Swollen Calf

Such has been the publicity about ‘economy class syndrome’ that this presentation – and the closely related symptom, ‘calf pain’ (refer to that section) – has become quite common. The worry the patient has about a possible DVT can prove quite ‘infectious’, with the GP anxious not to miss this significant problem. In most cases, a careful history, backed up by appropriate examination, should reveal the true cause.

Published: 2nd August 2022 | Updated: 15th August 2022

Differential diagnosis

Common Diagnoses

  • Cellulitis
  • Most Causes of Swollen Ankles
  • Muscle Strain/Rupture (Especially Rupture of Plantaris Tendon)
  • Ruptured Baker’s Cyst
  • DVT

Occasional Diagnoses

  • Ruptured Achilles Tendon
  • Varicose Eczema
  • Phlebitis

Rare Diagnoses

  • Muscle Herniation Through Fascia (Especially Tibialis Anterior)
  • Muscular Neoplasm
  • Pseudohypertrophy (as in Muscular Dystrophy)

Ready reckoner

Key distinguishing features of the most common diagnoses

CellulitisSwollen AnklesMuscularBaker’s CystDVT
Sudden PainNoNoYesPossiblePossible
Previous Swelling Behind KneeNoNoNoYesNo
Skin RedYesPossibleNoNoPossible

Possible investigations

Likely: None (unless sent to hospital).

Possible: FBC, ESR/CRP and other investigations for swollen ankles (see also 'swollen ankles' section); usually in hospital – D-dimer, ultrasound, venography.

Small Print: None.

  • FBC, ESR/CRP: Elevated white cell count and ESR/CRP in cellulitis.
  • D-dimer: Raised level suggests DVT but is not conclusive.
  • Ultrasound: May help diagnose DVT and useful in confirming ruptured Baker’s cyst as the cause. Venography necessary to confirm DVT in some cases.

Top Tips

  • The swelling resulting from a muscle rupture can be impressive – but a typical history with pain (described as ‘like being shot in the calf ’) preceding the swelling should clinch the correct diagnosis.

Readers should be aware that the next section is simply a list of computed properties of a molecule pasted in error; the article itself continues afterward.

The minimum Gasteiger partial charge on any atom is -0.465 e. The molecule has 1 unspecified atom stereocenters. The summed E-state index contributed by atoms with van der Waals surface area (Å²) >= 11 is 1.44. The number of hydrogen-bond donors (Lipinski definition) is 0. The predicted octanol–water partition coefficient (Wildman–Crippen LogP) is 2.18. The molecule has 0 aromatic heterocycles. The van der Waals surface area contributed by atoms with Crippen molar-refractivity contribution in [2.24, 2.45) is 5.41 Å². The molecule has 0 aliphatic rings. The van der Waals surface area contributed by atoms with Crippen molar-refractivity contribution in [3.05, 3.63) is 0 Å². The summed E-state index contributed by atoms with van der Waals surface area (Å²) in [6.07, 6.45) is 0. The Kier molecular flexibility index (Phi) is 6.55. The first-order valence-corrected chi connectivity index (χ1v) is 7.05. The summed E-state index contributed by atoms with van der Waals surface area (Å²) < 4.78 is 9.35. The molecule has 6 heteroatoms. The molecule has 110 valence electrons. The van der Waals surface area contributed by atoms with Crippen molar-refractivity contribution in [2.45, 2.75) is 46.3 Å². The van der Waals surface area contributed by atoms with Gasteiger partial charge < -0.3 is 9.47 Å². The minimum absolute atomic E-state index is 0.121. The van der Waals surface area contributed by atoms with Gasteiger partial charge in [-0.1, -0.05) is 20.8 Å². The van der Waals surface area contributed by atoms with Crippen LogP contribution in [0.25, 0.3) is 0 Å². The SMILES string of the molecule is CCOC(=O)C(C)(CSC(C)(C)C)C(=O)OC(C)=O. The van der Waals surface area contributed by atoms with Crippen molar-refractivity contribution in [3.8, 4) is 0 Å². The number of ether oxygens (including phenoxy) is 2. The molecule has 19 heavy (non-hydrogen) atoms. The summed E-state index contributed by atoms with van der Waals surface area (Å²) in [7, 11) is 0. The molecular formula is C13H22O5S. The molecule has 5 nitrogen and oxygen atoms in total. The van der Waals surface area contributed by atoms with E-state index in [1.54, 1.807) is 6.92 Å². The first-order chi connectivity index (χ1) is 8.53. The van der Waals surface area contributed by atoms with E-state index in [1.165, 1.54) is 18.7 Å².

• Varicose eczema is often misdiagnosed as cellulitis. Clues are that it is commonly bilateral, itches more than hurts and is not accompanied by fever. To complicate matters, varicose eczema can become infected, causing cellulitis.
  • Anxiety about possible DVT may cloud the presentation – careful questioning may reveal that swelling is, in fact, long-standing and/or bilateral, making DVT very unlikely.

Red Flags

  • Patients with unexplained DVT are three to four times more likely than controls to have an underlying malignancy – so, once the DVT has been dealt with, consider appropriate investigation.
  • In high-risk patients – such as those who have just returned from a long haul flight – your index of suspicion for DVT should be raised.
  • When the history suggests muscular rupture, ensure that the Achilles tendon is intact.
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Website disclaimer

Pulse Reference is based on the best-selling book Symptom Sorter.

The experts behind Pulse Reference are Dr Keith Hopcroft who is the co-author of Symptom Sorter, a GP in Essex and Pulse’s editorial advisor and Dr Poppy Freeman, a GP in Camden and also a clinical advisor to Pulse.

This website is for clinical guidance only and cannot give definitive diagnostic information. Practitioners should work within the limits of their individual professional practice, seek guidance when necessary and refer appropriately.